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Millions of dollars spent hidden in B.C. legislature's annual report

Only an aggregate total of $16M in salary and supplier expenses is shown, despite calls for more transparency.
NDP House Leader Mike Farnworth promised in early 2019 that the legislature would finally come under the 1993 Freedom of Information and Protection of Privacy Act, which would require totals to be broken down to show individual recipients, but this has not happened

Almost 27% of taxpayers’ money the B.C. Legislative Assembly spent in 2021 on salaries and suppliers was hidden in the institution’s annual report. 

The annual disclosure report, published in the Aug. 30 B.C. government public accounts, shows almost $60.7 million was paid out during the last fiscal year, which ended March 31. Of that, individual recipients of aggregate payments totalling $16.28 million are not shown because they do not meet reporting thresholds and the freedom of information law does not apply to the seat of government. 

A list of named and titled employees shows $11.38 million in salaries over $75,000. But another $12.58 million was paid in salaries under the $75,000 mark. The report does not include salaries and wages paid to constituency assistants on behalf of MLAs.  

The list also shows payments totalling $33,017,841 to suppliers for goods and services, as well as other provincial and federal departments for taxes and pensions. There is an unknown number of suppliers who were paid $24,999 or less last year, for a total of $3,696,443. 

NDP House Leader Mike Farnworth promised in early 2019, after Speaker Darryl Plecas and chief of staff Alan Mullen discovered corruption by the clerk and sergeant-at-arms, that the legislature would finally come under the 1993 Freedom of Information and Protection of Privacy Act. Three legislature-appointed watchdogs, including Information and Privacy Commissioner Michael McEvoy, had publicly called for new transparency and accountability measures to prevent another spending scandal.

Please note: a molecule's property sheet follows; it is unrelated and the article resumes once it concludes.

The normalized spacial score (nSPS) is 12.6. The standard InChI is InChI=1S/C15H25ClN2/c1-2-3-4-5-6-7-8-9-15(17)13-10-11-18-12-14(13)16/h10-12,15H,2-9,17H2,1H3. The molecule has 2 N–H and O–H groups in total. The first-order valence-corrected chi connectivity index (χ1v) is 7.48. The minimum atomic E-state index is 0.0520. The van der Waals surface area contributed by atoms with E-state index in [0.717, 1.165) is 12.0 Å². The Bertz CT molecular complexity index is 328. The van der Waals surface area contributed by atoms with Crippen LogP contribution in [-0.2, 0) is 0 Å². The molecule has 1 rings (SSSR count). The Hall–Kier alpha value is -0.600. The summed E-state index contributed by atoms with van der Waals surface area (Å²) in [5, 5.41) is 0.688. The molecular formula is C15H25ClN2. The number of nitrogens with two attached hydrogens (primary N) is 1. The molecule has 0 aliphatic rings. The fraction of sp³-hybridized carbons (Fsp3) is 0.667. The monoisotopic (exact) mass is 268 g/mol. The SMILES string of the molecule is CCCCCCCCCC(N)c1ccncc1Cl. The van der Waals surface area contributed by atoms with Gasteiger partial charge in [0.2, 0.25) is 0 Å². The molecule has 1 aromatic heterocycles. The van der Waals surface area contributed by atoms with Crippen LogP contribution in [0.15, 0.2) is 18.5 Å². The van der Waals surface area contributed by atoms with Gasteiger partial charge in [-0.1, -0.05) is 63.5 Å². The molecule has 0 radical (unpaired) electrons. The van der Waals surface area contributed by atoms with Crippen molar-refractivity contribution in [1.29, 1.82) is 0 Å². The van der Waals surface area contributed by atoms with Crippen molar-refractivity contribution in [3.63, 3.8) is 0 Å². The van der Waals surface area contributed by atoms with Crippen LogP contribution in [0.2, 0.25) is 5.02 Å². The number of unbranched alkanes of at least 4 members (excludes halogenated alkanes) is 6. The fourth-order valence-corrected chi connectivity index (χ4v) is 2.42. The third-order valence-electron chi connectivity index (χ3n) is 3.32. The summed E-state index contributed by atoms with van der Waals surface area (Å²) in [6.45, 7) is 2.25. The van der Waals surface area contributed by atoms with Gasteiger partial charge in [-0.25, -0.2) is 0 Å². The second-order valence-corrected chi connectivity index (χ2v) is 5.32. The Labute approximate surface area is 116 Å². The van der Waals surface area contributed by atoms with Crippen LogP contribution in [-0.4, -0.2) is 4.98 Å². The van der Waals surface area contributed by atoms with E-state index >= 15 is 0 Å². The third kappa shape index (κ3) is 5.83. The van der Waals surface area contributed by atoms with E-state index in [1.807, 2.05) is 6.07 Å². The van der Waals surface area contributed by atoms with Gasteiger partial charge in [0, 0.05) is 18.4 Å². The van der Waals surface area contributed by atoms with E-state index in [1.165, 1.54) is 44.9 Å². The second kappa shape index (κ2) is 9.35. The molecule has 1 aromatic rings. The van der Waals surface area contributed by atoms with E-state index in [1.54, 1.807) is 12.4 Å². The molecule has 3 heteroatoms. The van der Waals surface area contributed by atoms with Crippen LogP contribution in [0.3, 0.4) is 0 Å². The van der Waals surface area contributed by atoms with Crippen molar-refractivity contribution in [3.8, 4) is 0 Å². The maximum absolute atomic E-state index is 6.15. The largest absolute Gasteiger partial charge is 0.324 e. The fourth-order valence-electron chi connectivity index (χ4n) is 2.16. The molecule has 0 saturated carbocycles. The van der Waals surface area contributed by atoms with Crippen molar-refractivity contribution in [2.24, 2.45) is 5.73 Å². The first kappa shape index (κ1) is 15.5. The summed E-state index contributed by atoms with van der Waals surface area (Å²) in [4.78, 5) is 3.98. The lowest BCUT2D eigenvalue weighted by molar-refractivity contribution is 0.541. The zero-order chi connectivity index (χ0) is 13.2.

However, more than three-and-a-half years later, the NDP has still not acted on Farnworth’s promise. In June, an all-party committee recommended the law be extended to cover the Legislative Assembly’s administrative functions, which would include spending. 

“There is no reason why the Legislative Assembly should not, in respect of its administrative functions, be subject to the same transparency and accountability rules as the more than 2,900 public bodies across the province,” McEvoy said in April 7 testimony to the committee. 

“It is time for the Legislative Assembly to adhere to the same standards.” 

Clerk Kate Ryan-Lloyd was the highest-paid employee last year, at $284,504, followed by law clerk and parliamentary counsel Suzie Seo at $225,860 and executive financial officer Hilary Woodward, at $206,780.

Woodward was apparently terminated June 22 after a sudden meeting with Ryan-Lloyd. Ryan-Lloyd refused to comment, calling it a personnel matter. Replacement Randall Smith began June 23. There was no mention made about Woodward’s departure during the open portion of a Legislative Assembly Management Committee meeting the following week. 

Woodward was the last witness at the fraud and breach of trust trial of Ryan-Lloyd’s mentor Craig James. Ex-clerk James, found guilty of spending almost $1,900 of taxpayers’ money on a custom suit and shirts for personal use, was sentenced in July to a month of house arrest and two months of curfew. 

The biggest private sector supplier to the Legislative Assembly was computer support contractor Tecnet Canada Inc. at $1,049,556, followed by Microsoft Canada for $804,135. There were $312,316 in severance payments, but the number of recipients and their names and titles were not disclosed. 

Suppliers included NDP advertising agencies Romar Communications ($184,800) and Now Communications Group ($145,606). McCarthy Tetrault LLP was the top-paid law firm ($105,097). The list did not include any payments to Fasken, the Vancouver law firm that defended James at his B.C. Supreme Court trial.

Otherwise, the three biggest payments were $7,392,604 to B.C. Pension Corp., $2,202,211 to Receiver General for Canada, and $1,514,428 to the B.C. Public Service Agency. The legislature paid $929,365 for the employer health tax in 2021-2022.